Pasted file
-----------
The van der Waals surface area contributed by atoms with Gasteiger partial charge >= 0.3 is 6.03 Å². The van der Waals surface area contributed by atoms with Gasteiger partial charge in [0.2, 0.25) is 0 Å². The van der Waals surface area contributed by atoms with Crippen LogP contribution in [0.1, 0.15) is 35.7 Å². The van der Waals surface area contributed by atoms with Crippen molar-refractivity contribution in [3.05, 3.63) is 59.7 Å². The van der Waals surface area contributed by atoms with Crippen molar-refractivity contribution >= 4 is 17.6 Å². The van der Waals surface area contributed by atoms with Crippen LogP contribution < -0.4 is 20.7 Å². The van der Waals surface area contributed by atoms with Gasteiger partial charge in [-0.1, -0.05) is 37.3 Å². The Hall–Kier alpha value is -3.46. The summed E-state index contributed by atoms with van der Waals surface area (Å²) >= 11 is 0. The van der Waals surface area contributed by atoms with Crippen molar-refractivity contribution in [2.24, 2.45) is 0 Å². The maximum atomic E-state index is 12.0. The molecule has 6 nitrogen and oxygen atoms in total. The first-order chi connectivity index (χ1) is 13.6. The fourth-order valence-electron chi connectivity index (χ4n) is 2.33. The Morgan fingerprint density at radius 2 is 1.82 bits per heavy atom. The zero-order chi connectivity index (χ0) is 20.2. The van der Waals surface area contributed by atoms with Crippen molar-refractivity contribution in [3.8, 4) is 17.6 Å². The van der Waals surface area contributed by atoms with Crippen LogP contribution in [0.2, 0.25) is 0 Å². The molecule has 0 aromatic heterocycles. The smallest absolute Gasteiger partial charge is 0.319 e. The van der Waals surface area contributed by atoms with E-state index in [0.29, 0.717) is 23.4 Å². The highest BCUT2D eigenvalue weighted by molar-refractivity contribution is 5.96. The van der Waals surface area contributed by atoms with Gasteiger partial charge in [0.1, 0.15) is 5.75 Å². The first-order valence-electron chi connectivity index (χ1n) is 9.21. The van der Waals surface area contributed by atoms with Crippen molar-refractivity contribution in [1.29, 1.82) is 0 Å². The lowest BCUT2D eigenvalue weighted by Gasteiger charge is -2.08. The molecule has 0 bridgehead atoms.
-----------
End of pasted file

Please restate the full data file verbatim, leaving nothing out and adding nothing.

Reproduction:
The van der Waals surface area contributed by atoms with Gasteiger partial charge >= 0.3 is 6.03 Å². The van der Waals surface area contributed by atoms with Gasteiger partial charge in [0.2, 0.25) is 0 Å². The van der Waals surface area contributed by atoms with Crippen LogP contribution in [0.1, 0.15) is 35.7 Å². The van der Waals surface area contributed by atoms with Crippen molar-refractivity contribution in [3.05, 3.63) is 59.7 Å². The van der Waals surface area contributed by atoms with Crippen molar-refractivity contribution >= 4 is 17.6 Å². The van der Waals surface area contributed by atoms with Crippen LogP contribution < -0.4 is 20.7 Å². The van der Waals surface area contributed by atoms with Gasteiger partial charge in [-0.1, -0.05) is 37.3 Å². The Hall–Kier alpha value is -3.46. The summed E-state index contributed by atoms with van der Waals surface area (Å²) >= 11 is 0. The van der Waals surface area contributed by atoms with Crippen molar-refractivity contribution in [2.24, 2.45) is 0 Å². The maximum atomic E-state index is 12.0. The molecule has 6 nitrogen and oxygen atoms in total. The first-order chi connectivity index (χ1) is 13.6. The fourth-order valence-electron chi connectivity index (χ4n) is 2.33. The Morgan fingerprint density at radius 2 is 1.82 bits per heavy atom. The zero-order chi connectivity index (χ0) is 20.2. The van der Waals surface area contributed by atoms with Crippen molar-refractivity contribution in [3.8, 4) is 17.6 Å². The van der Waals surface area contributed by atoms with Crippen LogP contribution in [0.2, 0.25) is 0 Å². The molecule has 0 aromatic heterocycles. The smallest absolute Gasteiger partial charge is 0.319 e. The van der Waals surface area contributed by atoms with E-state index in [0.29, 0.717) is 23.4 Å². The highest BCUT2D eigenvalue weighted by molar-refractivity contribution is 5.96. The van der Waals surface area contributed by atoms with Gasteiger partial charge in [0.1, 0.15) is 5.75 Å². The first-order valence-electron chi connectivity index (χ1n) is 9.21. The van der Waals surface area contributed by atoms with Crippen molar-refractivity contribution in [1.29, 1.82) is 0 Å². The lowest BCUT2D eigenvalue weighted by Gasteiger charge is -2.08. The molecule has 0 bridgehead atoms.